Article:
It’s all the Republicans’ fault because they hate gays (or so the media would have us believe)

The media is very disappointed that a defense spending bill went down in flames, not over the question of spending, but over the issue of DADT.  The headline at Politico says it all:

Senate Republicans block ‘Don’t ask, don’t tell’ repeal.

You see, Republicans hate gay people.  Really, really hate them.  Or at least that’s the message the media wants to leave with Americans, the vast majority of whom don’t hate gay people.

But it’s never as simple as the media would have a credulous public believe.  Yes, it’s true that Senate Republicans solidly refused to allow cloture on the bill.  Except that the headline above hides a c0uple of balls:

1.  The most obvious hidden point is that Senate Republicans can’t do diddly-squat without Democratic complicity.  Recall, if you will, that Democrats currently hold a strong majority in the Senate.  What made the bill fail is that two Democrats — Blanche Lincoln and Mark Pryor — both sided with the Republicans.  Even Harry Reid voted against the bill, although he did so on procedural grounds.

2.  The other little thing that the Politico article that I linked to above entirely ignores is that what should have been a straightforward spending bill to support our troops also included the DREAM Act, which would have given automatic citizenship to illegal aliens who attend college or join the military. I have huge problems with giving citizenship to illegal alien kids who take up space at American universities.  They’re resource hogs — since American kids are finding it hard to get to college, especially since not just classroom space but also money, goes to illegals — and they shouldn’t get reward for that.

I’m okay with giving citizenship to kids who serve in the military, provided that these children came to the US when they were very small.  Putting that condition on their service and their citizenship separates a dependent child from his parents’ illegal acts.  I think this approach address’s VDH’s concern about the DREAM Act, which is that it sets a horrible precedent by letting achievement in one sphere erase sin in another.  That, of course, is a typical Progressive way of thinking.  Jack Abbott is a perfect example:  Because they liked his writing, Progressives readily forgave him his murders, setting him free so that he could kill again.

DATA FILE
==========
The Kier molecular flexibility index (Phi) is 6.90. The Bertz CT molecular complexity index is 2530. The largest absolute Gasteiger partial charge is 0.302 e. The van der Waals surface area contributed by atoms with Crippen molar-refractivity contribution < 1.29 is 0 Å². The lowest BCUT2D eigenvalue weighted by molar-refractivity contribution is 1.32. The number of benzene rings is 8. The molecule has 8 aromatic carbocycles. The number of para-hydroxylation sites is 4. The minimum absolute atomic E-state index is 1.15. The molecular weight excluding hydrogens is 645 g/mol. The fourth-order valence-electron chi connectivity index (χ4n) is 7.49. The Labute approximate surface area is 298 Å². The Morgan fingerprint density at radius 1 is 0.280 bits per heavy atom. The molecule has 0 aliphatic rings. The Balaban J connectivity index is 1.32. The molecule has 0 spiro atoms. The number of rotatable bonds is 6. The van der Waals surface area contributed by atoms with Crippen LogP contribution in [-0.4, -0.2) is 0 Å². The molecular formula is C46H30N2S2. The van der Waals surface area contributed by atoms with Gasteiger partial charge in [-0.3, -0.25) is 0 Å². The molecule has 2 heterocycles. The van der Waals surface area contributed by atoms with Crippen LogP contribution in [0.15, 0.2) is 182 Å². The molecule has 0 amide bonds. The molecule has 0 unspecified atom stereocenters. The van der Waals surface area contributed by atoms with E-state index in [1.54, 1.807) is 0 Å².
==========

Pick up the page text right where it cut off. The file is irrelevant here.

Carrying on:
In other words, contrary to media spin, evil Republicans didn’t block DADT because they hate gays.  Instead, minority Republicans, joined by Democrats, blocked a bill that would have opened the door to citizenship for illegal aliens.  I’m sure that DADT was a factor for some of the Republicans voting on the bill, but I’d bet my money on the fact that the DREAM Act was an even bigger factor — and I also suspect that, if Americans are paying attention, they’re wouldn’t be so thrilled about the DREAM Act either.

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Comments

  1. Allen says

    This to me is the fundamental problem in Congress; they fail to be honest about the bills before them. It’s fine with me that they write and debate a bill specifically about repealing DADT. It’s fine with me that they write and debate a bill associated with becoming a citizen via military service. They can’t do that though, it’s always about the riders. Then these poltroons wonder why the American people have no faith in them.

    Any right thinking person should cringe when Congress uses the term “comprehensive.” It has always led to the most egregious legislation, and the biggest mistakes. I would offer as proof the Civil Rights Act from the 60’s, was anyone confused or did they misunderstand? No, simple bills with clear cut designs.

  2. Allen says

    I confused myself on that one. The Civil Rights Act being the right way to do a bill. Sure it was contentious for it’s time but it wasn’t added as a rider it was a stand slone bill. Duly, written, duly debated, duly passed and signed.

  3. Charles Martel says

    The leftist take on this will be to conflate illegal immigrants’ “rights” to help their children to our wealth with homosexuals’ “rights” to make the military bend to their will. Arguments that the bill mixed two objectives that should have been kept separate will a.) fly over most leftists’ heads or else b.) be seen as immaterial because what was at stake was the all-important ability of the marginalized to feel good about themselves.

  4. suek says

    I was under the impression that citizenship could already be earned by serving in the military. Is there a difference in years required to be served, perhaps?? PS…taking 2 – 3 full minutes to load page, plus type is actually large enough to see in the comment section. Last thing to change is the size of the type in the comment section…after which I need 2.5 strength glasses to actually read it! Lower left hand bar says webloggin.com is transferring data. and loading. and loading…..

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